President Obama may have scored a big political victory with Congress's passage of his $858 billion tax compromise with Republicans. But in terms of policy and substance, renewing a previous Republican president's tax cuts for two years and extending unemployment benefits is not the stuff of legislative lore.
By design, this bill is only a temporary measure, a case of simply kicking the can down the road to 2012.
Welcome to reality, says Rep. Bill Pascrell, D-N.J., a House Ways and Means Committee member. He suggests Obama's deal to keep tax rates from bumping upward for another two years, even for the wealthy, may be "a preface to the book of the [upcoming] 112th Congress."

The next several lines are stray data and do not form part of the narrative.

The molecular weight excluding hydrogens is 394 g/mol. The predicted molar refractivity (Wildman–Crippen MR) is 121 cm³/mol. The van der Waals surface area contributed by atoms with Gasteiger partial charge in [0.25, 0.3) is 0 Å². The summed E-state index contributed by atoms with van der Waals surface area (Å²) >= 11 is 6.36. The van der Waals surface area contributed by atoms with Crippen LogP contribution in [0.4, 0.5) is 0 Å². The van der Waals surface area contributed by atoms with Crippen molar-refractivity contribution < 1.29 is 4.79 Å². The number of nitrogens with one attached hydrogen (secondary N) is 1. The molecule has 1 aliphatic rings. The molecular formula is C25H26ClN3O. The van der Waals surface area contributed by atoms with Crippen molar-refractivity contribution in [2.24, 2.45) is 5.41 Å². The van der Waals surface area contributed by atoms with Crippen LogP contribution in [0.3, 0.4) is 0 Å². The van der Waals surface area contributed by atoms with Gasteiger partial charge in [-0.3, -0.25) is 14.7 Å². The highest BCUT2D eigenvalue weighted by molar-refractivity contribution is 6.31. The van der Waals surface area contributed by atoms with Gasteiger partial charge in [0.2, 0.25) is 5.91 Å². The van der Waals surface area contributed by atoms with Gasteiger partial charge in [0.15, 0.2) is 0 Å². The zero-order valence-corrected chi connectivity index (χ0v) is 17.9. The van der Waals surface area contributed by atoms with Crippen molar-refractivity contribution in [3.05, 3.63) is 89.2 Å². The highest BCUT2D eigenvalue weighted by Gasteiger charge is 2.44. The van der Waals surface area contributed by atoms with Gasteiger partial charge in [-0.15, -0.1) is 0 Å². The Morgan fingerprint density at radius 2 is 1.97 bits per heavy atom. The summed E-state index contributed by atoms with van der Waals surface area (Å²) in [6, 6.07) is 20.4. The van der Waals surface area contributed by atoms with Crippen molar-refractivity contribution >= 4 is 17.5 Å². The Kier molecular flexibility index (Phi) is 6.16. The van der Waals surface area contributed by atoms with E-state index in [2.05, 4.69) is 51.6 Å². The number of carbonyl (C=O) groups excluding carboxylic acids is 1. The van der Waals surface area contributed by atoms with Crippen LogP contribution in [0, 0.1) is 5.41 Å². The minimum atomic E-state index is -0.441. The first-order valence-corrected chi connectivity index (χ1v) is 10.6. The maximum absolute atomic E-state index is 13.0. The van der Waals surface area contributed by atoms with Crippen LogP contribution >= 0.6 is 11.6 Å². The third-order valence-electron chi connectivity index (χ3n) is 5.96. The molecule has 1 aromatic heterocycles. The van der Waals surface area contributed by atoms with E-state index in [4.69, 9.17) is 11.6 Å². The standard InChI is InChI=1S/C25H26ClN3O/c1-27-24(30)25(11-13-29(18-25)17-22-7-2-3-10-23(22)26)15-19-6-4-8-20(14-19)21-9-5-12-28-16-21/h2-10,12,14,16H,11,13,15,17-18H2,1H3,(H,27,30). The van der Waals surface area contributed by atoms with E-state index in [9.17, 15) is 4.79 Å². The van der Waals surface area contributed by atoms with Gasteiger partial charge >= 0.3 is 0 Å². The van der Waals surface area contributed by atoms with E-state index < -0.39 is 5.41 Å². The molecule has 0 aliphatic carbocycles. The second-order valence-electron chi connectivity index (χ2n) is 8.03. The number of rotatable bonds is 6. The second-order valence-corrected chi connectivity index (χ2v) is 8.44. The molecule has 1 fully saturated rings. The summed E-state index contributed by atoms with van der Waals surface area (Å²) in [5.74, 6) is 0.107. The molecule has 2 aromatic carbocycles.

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Pascrell said he thinks the deal is "an indicator" of how the White House and a new Congress with a Republican-led House will be forced to engage on issues, against pressures from the extremes of both parties. Neither side will have the leeway needed to have its own ideologically pure budget, or "have everything else your own." Pascrell warns: "See how far that gets you."
The tax package, which just passed the House 277-148, certainly does accomplish the urgent aims of avoiding a January 1 rise in income-tax rates for the middle class and keeping unemployment benefits flowing. But to get that, Obama said he had no other choice than accepting a deal fashioned with Senate Minority Leader Mitch McConnell, R-Ky., to set aside his own opposition to renewing the higher-end tax rates enacted under President Bush in 2001 and 2003. A tough decision, says Obama.